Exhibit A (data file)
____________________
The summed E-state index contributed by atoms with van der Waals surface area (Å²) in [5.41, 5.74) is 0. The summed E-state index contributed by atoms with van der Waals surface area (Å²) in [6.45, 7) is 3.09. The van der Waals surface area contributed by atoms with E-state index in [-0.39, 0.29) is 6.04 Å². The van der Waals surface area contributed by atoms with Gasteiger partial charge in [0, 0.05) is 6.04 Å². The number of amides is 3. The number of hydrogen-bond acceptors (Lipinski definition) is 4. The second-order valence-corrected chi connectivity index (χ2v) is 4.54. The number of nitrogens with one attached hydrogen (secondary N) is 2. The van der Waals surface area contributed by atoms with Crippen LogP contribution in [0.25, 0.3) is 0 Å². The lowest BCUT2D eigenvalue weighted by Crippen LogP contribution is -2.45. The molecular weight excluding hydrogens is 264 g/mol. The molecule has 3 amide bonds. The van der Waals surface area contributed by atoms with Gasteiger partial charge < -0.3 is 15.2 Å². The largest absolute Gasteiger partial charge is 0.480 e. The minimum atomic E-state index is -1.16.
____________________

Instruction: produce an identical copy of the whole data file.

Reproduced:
The summed E-state index contributed by atoms with van der Waals surface area (Å²) in [5.41, 5.74) is 0. The summed E-state index contributed by atoms with van der Waals surface area (Å²) in [6.45, 7) is 3.09. The van der Waals surface area contributed by atoms with E-state index in [-0.39, 0.29) is 6.04 Å². The van der Waals surface area contributed by atoms with Gasteiger partial charge in [0, 0.05) is 6.04 Å². The number of amides is 3. The number of hydrogen-bond acceptors (Lipinski definition) is 4. The second-order valence-corrected chi connectivity index (χ2v) is 4.54. The number of nitrogens with one attached hydrogen (secondary N) is 2. The van der Waals surface area contributed by atoms with Crippen LogP contribution in [0.25, 0.3) is 0 Å². The lowest BCUT2D eigenvalue weighted by Crippen LogP contribution is -2.45. The molecular weight excluding hydrogens is 264 g/mol. The molecule has 3 amide bonds. The van der Waals surface area contributed by atoms with Gasteiger partial charge < -0.3 is 15.2 Å². The largest absolute Gasteiger partial charge is 0.480 e. The minimum atomic E-state index is -1.16.